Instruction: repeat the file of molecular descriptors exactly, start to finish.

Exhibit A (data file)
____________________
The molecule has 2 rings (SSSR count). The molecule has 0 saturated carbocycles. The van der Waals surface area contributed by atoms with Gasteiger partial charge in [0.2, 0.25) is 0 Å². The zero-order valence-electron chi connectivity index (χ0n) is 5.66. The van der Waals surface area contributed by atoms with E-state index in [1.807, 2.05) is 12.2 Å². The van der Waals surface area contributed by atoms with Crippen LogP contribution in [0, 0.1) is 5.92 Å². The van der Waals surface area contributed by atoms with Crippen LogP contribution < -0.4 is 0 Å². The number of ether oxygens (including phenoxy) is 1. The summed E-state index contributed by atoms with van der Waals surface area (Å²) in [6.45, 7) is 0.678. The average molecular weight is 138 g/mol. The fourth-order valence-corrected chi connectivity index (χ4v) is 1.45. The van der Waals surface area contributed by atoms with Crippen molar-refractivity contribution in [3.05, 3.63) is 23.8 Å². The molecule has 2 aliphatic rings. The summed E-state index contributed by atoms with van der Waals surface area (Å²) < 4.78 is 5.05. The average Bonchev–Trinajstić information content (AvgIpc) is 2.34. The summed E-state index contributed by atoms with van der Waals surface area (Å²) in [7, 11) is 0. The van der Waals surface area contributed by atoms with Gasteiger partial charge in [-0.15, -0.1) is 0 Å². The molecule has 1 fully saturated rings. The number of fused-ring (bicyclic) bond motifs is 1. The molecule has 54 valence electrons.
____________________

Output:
The molecule has 2 rings (SSSR count). The molecule has 0 saturated carbocycles. The van der Waals surface area contributed by atoms with Gasteiger partial charge in [0.2, 0.25) is 0 Å². The zero-order valence-electron chi connectivity index (χ0n) is 5.66. The van der Waals surface area contributed by atoms with E-state index in [1.807, 2.05) is 12.2 Å². The van der Waals surface area contributed by atoms with Crippen LogP contribution in [0, 0.1) is 5.92 Å². The van der Waals surface area contributed by atoms with Crippen LogP contribution < -0.4 is 0 Å². The number of ether oxygens (including phenoxy) is 1. The summed E-state index contributed by atoms with van der Waals surface area (Å²) in [6.45, 7) is 0.678. The average molecular weight is 138 g/mol. The fourth-order valence-corrected chi connectivity index (χ4v) is 1.45. The van der Waals surface area contributed by atoms with Crippen molar-refractivity contribution in [3.05, 3.63) is 23.8 Å². The molecule has 2 aliphatic rings. The summed E-state index contributed by atoms with van der Waals surface area (Å²) < 4.78 is 5.05. The average Bonchev–Trinajstić information content (AvgIpc) is 2.34. The summed E-state index contributed by atoms with van der Waals surface area (Å²) in [7, 11) is 0. The van der Waals surface area contributed by atoms with Gasteiger partial charge in [-0.15, -0.1) is 0 Å². The molecule has 1 fully saturated rings. The number of fused-ring (bicyclic) bond motifs is 1. The molecule has 54 valence electrons.